Korean Buddhism Values Education

By Kathryn Brimacombe, The Seoul Times, Oct 19, 2005

Seoul, South Korea -- Yellow leaves swirl around me in the crisp autumn air, falling gently like soft snowflakes as the sound of chanting draws me past windows displaying golden Buddhas in the heart of Jongno, Seoul. I follow the rich voice as the sound grows louder and, turning up a small incline, enter the courtyard of Jogyesa Temple, the seat of the Jogye Order of Buddhism in South Korea.

<< Golden Buddha at Jogyesa Temple

Having come to learn a little about Korean Buddhism, I cross the wide courtyard to the Information Center for Foreigners, hoping they will be able to give me some insight. The sound of the chanting is loudest here, and I notice it is emanating from the dim interior of a large building under construction to my right. Covered with scaffolding and tarpaulin, it is the focus for hundreds of worshippers who are kneeling and praying on mats underneath an ancient tree in front of its entrance. The air is filled with the sweet scent of incense, the joss sticks lit by worshippers and placed in a sandy trough by a tall, seven-tiered stone pagoda to my left, where a relic from Buddha's body is believed to be encased.

As I walk up to the Information Center, I notice behind it is a magnificent pavilion with beautifully painted designs of blues, greens and reds on its supports and roof, and inside an enormous bell, standing silent in the center. I gaze at the enchanting architecture for several moments until a woman in her 30s, wearing loose-fitting jeans and a pony-tail, approaches me with an easy smile and invites me into the Information Center for Foreigners. She introduces herself as Ms. Jeon Man Kyung, the Assistant Director of the Information Center, and sits me down in the narrow office with hot tea and countless brochures about the temple. Soon after, a young woman by the name of Ms. Sujung Kim enters the center, breathless from running, and in near-perfect English, offers to take me on a tour of Jogyesa.

Pagoda at Jogyesa Temple  >>

Jogyesa was originally built in 1910 by the revered monk, Manhae Hanyongwun, at what is now Susong Park at the Gakhwangsa Temple. In 1938, the Daewungjeon Hall (the building that is currently being restored) was reconstructed at the present site, and served as the spiritual backbone for the Korean people under Japanese occupation. After Korea's national independence in 1945, the Buddhist Purification Movement was led by the Temple to erase the traces of Japanese imperialism. In 1954, it was renamed Jogyesa (‘sa’ means temple in Korean), and became the only traditional Buddhist temple located inside the boundary of the four gates built during the Chosun Dynasty in Seoul.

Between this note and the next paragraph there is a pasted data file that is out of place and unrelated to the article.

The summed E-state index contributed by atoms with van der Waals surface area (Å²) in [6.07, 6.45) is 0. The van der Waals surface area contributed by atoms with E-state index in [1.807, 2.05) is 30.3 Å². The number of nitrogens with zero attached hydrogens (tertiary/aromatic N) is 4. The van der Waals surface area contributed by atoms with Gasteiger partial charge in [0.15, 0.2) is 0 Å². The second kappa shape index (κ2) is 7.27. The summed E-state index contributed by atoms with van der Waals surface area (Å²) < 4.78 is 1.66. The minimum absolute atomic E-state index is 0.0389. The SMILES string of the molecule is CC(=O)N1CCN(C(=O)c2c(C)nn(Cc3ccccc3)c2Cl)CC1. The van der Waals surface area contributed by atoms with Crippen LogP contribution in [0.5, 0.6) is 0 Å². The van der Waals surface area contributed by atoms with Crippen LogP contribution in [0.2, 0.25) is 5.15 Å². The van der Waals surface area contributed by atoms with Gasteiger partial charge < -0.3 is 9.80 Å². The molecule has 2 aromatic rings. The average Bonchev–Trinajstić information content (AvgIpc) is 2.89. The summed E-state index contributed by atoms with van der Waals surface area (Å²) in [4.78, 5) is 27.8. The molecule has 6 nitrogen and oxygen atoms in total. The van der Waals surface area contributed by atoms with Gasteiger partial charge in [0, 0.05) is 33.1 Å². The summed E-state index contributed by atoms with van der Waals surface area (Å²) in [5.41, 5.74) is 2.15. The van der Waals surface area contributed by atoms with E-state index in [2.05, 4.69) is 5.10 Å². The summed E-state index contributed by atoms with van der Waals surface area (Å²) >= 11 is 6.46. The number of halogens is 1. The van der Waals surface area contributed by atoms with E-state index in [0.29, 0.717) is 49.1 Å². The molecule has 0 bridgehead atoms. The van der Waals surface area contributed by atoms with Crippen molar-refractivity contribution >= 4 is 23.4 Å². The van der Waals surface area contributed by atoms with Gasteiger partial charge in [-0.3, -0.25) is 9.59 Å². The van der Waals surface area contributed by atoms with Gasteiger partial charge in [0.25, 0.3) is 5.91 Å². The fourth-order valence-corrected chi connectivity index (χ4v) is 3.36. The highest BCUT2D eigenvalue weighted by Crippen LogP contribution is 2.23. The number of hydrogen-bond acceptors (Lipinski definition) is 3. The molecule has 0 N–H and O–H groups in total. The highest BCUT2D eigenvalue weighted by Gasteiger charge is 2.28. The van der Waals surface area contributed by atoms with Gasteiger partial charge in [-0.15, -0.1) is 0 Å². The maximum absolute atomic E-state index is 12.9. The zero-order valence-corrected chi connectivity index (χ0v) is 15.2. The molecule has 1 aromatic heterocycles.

Korean Buddhism is the largest religion in the nation, as nearly half of the country's population is Buddhist. Buddhism in Korea is made up of 28 sects, or orders, which are joined together in the Assembly of the Council of Buddhist Orders. Among these 28 orders, the Jogye Order, of which Jogyesa is the head temple, is the largest, and has been practicing its traditions for nearly 1600 years.

Buddhism first came to the Korean Peninsula from China in 372 A.D., and spread from the northern Kingdom of Koguryo to the southwestern Kingdom of Paekje. Buddhism was received by the royal families of those kingdoms, and contributed greatly to the establishment and strengthening of royal power as the ideological foundation of the nation. Meanwhile, in the Shilla Kingdom, Buddhism became the religion of choice for the common people. For the next 1,000 years, through the Unified Shilla period (668-935) and into the Goryeo period (918-1392), Buddhism was the national religion, and Buddhist art and culture flourished.

<< Seokguram Grotto at Bulguksa

At the beginning of the Joseon Dynasty (1392-1910), however, Buddhism slowly declined as the new rulers adopted Confucianism. This new interest led to the oppression and restriction of Buddhism by some Joseon kings. Temples could not be built near towns; instead, they had to be built in the mountains, the only place where Buddhists were permitted to pray. Thousands of these temples, most of the Jogye Order, still dot the mountains of Korea. In 1910, the Joseon Dynasty came to an end with the annexation of Korea to Japan. Although, Buddhism was greatly favored by the Japanese, celibate sects were discouraged and monks were encouraged to take wives, a practice that is not allowed by the Jogye Order.

The sun feebly breaks through the clouds but does little to warm the morning air as Ms. Kim takes me around the Jogyesa complex. We pause for several minutes at the Daewongjun Hall, also known as the Main Buddha Hall, to observe a special ceremony. Ms. Kim explains that the ceremony is called kasa pursa, an important occasion that occurs only once every three years. During this special ceremony, lay Buddhists offer robes, which they have made over the previous two months, to the monks.

Standing at the entrance, I gaze at the golden Buddha statues that line the back wall, the colorful paintings that cover the sides of the hall, and the green and white slips of paper along with lotus flower lanterns hanging from the ceiling, while worshippers kneel on the floor listening to the monk’s chanting. She tells me this hall is one of the major cultural treasures of Jogyesa, and symbolically represents the harmony of tradition and modernity.

Leaving the Daewongjun Hall, Ms. Kim leads me to the Bell Pavilion, the beautifully- painted building that houses the enormous bell, which I had stopped to admire when I first entered the complex.

As we walk up the stairs, my eyes take in the traditional Korean roof that spreads out elegantly, curving up in the corners, as well as the bright colors that are perfectly painted, co-existing harmoniously. Entering the structure, Ms. Kim points out not only the giant bell, but also a drum, a gong, and a wooden fish, all which are sounded at 4 a.m. and 6 p.m. as an orchestra to notify the monks of the respective morning and evening services.